This week in Austin food, we talk book deals, long overdue restaurant reopenings and fun food competitions.
Aaron Franklin to write new book
Closely following the announcement of his new PBS TV series, Aaron Franklin confirmed this week that he has a book in the works. Franklin will collaborate with Jordan Makay, a wine and and spirits writer for San Francisco magazine, to pen his first-ever barbecue-centric cookbook. The Ten Speed Press title is still in the early stages of writing, but Makay was able to give CultureMap some insight into what readers can expect.
"In writing this book, I’m thrilled to get to spend time in the kitchen and amongst the smokers with Aaron Franklin. After even just a short bit of time with him watching him cook, it’s very clear why he’s had such success … The reasons include his insane dedication to quality and a technique honed over years of intense work," says Makay.
"In the book, we want to go beyond the recipes into the intangibles that separate the good barbecue from the great and the great from barbecue like Aaron’s that haunts you for the rest of your life. In addition, he’s a really creative and original thinker with a hilarious sense of humor, all of which we hope to capture in the pages of the book." Makay says.
Don't get 86'd
Local culinary competition Citywide 86’d kicks off this Saturday, February 8, at the Auguste Escoffier School. The first round of the Chopped-esque competition features chef participants from the likes of Parkside, Uchi and Qui. During the gourmet throwdown, each of the participating chefs will be given a mystery basket of unconventional, oddly paired ingredients and asked to create their own inspired appetizers, entrées and desserts. Texas Monthly’s Pat Sharpe and Barley Swine's Pastry Chef Kyle McKinney are just a handful of the participating judges.
Odd Duck open for lunch
After a stellar debut in December, Odd Duck is now embracing a lunch menu — and lunch crowd. Beginning Monday, February 3, Bryce Gilmore’s second acclaimed restaurant opened for mid-day meals. Here are a handful of the menu highlights: swordfish taco, bacon, soy, citrus cabbage; grilled quail, chile, orange, roasted cauliflower; chocolate potato chip cookie, buttermilk cookie.
If you’re feeling rather generous, head on over to Noble Sandwich Co.’s fundraising page on Greenman-Group.com. The growing sandwich enterprise is utilizing the charitable portal to raise money for its upcoming Central Austin location on Burnet Road. Some of the details that remain for the shop include purchasing specialty equipment, restoring a vintage Dr. Pepper sign and finishing up the final, crucial touches on the building. With a donation to the cause, individuals can secure dinners, apparel, discounts and a variety of other swag.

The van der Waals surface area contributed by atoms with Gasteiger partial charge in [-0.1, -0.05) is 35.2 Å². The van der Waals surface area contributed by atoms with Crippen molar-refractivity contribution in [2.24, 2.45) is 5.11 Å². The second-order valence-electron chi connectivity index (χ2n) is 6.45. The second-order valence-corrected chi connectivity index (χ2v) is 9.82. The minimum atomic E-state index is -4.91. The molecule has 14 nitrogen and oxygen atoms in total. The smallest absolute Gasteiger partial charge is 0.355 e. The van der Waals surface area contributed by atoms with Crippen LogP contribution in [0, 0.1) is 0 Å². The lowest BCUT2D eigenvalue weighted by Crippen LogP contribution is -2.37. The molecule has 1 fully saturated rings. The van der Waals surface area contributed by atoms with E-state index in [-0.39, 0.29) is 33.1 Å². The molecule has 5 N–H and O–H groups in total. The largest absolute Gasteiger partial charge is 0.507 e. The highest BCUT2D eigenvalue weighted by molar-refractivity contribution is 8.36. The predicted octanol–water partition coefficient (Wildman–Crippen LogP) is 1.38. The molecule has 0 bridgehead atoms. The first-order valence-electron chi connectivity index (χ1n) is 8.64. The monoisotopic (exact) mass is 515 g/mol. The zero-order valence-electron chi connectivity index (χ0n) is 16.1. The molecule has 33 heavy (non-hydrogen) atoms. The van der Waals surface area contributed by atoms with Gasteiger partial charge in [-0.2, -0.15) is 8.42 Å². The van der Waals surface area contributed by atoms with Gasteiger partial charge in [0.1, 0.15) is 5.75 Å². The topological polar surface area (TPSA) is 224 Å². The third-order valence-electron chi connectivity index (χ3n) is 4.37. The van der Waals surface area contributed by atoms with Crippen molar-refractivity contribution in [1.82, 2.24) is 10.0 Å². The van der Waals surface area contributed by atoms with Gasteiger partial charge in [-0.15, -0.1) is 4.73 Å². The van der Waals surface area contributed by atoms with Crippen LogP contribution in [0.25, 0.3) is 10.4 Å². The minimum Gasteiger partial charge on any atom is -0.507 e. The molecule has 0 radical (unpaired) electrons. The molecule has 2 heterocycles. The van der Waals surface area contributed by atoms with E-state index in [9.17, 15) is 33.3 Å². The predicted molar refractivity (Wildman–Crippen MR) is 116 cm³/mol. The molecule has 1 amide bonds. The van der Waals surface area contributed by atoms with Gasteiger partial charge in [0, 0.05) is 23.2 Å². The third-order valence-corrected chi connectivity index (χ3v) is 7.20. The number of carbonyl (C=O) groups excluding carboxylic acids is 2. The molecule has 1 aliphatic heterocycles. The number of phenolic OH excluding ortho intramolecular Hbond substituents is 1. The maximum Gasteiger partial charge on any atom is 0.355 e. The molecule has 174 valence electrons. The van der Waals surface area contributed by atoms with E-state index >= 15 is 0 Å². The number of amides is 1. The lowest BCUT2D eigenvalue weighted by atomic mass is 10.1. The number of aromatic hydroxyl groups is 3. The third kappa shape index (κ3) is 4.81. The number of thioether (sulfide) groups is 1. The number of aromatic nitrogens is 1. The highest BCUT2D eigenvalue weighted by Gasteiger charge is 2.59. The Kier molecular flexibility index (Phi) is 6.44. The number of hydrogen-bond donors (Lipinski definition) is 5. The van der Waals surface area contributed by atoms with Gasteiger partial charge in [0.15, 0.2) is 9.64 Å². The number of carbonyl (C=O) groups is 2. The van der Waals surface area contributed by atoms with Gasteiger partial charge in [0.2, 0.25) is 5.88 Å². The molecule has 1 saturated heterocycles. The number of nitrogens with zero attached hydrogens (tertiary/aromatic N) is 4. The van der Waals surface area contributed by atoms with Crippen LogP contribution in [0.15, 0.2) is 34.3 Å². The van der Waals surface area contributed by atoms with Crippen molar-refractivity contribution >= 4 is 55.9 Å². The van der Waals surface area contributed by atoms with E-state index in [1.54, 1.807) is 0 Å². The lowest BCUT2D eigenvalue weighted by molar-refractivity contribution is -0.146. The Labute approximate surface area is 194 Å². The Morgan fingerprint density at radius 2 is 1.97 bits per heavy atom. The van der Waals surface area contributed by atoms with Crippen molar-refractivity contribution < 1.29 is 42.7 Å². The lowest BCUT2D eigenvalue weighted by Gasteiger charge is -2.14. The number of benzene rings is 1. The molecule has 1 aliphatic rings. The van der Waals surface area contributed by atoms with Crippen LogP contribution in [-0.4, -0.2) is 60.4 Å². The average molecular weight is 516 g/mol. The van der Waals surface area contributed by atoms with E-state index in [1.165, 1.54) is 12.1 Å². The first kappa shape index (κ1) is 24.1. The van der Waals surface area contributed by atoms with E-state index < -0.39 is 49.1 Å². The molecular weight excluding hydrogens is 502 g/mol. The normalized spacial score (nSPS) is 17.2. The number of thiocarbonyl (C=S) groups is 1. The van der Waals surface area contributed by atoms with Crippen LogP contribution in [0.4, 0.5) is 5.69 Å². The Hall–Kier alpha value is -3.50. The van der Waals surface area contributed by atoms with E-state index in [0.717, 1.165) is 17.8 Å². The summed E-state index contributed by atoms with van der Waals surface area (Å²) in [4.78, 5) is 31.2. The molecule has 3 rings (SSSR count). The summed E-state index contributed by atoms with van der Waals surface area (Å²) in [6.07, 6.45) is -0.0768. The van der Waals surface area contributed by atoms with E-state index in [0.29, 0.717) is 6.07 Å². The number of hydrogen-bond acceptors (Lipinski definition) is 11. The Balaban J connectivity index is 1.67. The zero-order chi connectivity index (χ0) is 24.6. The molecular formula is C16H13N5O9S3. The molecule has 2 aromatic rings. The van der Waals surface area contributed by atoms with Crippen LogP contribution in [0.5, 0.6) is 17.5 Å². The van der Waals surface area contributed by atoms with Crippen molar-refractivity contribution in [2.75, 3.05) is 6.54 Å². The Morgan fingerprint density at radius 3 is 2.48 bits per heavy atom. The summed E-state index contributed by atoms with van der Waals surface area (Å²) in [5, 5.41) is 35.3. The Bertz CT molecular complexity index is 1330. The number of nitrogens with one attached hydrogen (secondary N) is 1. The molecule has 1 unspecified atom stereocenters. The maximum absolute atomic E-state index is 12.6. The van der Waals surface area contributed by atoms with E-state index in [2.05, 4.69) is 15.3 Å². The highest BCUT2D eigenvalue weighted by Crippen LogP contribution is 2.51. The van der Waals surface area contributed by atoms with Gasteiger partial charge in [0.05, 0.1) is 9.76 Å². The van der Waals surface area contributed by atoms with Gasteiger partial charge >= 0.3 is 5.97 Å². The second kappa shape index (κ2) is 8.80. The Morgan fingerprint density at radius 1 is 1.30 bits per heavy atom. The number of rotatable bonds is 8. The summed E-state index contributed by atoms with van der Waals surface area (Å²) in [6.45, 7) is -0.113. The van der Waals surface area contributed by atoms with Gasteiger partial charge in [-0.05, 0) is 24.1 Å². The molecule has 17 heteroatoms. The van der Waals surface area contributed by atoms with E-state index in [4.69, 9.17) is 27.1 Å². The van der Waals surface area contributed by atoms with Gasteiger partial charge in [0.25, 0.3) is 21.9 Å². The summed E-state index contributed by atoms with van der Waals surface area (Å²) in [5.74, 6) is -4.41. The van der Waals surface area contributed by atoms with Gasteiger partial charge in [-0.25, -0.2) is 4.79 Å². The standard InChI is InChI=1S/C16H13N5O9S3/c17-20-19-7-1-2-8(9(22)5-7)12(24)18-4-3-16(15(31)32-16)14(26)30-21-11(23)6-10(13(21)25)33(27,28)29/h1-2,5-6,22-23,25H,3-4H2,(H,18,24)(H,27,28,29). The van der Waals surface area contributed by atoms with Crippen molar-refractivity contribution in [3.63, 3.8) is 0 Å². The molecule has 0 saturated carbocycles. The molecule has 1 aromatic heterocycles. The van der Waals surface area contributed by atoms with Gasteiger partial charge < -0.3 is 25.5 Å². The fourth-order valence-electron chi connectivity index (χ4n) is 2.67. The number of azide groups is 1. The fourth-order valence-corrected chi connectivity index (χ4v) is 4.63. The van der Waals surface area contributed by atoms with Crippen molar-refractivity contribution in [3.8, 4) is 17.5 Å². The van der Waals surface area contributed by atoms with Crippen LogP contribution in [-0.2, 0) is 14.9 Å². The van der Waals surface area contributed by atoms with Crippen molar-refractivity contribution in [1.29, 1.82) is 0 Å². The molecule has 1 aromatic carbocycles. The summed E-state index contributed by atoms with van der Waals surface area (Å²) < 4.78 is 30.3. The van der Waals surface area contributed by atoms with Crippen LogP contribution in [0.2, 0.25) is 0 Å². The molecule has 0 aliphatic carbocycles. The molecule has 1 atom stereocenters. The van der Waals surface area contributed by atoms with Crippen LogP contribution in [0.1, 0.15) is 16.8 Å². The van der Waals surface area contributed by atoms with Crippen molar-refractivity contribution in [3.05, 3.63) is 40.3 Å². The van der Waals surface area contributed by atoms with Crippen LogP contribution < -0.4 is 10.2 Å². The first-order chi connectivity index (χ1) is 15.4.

Italy in Austin
Congress Executive Chef David Bull will host a Tuscan wine dinner with Jacopo di Battista of Querceto di Castellina Winery in Tuscany on February 27 at his downtown restaurant. The intimate, Italian-centric dinner features a menu of fine Tuscan wines and authentic Italian cuisine. The worldly feast is one of several in the works over the next few months for Bull, who is preparing to lead a five-day culinary trip through Tuscany this July 7-12. The abroad experience will feature cooking classes and tours throughout Florence, Siena, San Gimignano and small Chianti towns. Bull's pre-vacation dinners have limited seating available; each costs $95, excluding tax and gratuity. Contact Congress for more information.
Southern happy hour
If you're looking to celebrate the weekend with all the bar flies, head on over to Qui on Friday night. The restaurant celebrates its recent recognition in Southern Living's 100 Best Bars in the South with a special happy hour. The East Sixth Street restaurant will feature half-price large format cocktails from 5-7 pm.
After a year-long closure and renovation, Titaya's is finally reopen for business. The local Thai-inspired favorite reopened as promised on Tuesday, February 4. Along with old menu classics, Titaya's has also incorporated an array of new menu items, with the help of the owner's brother, Ek Timerek (of the now-closed SPIN Modern Thai).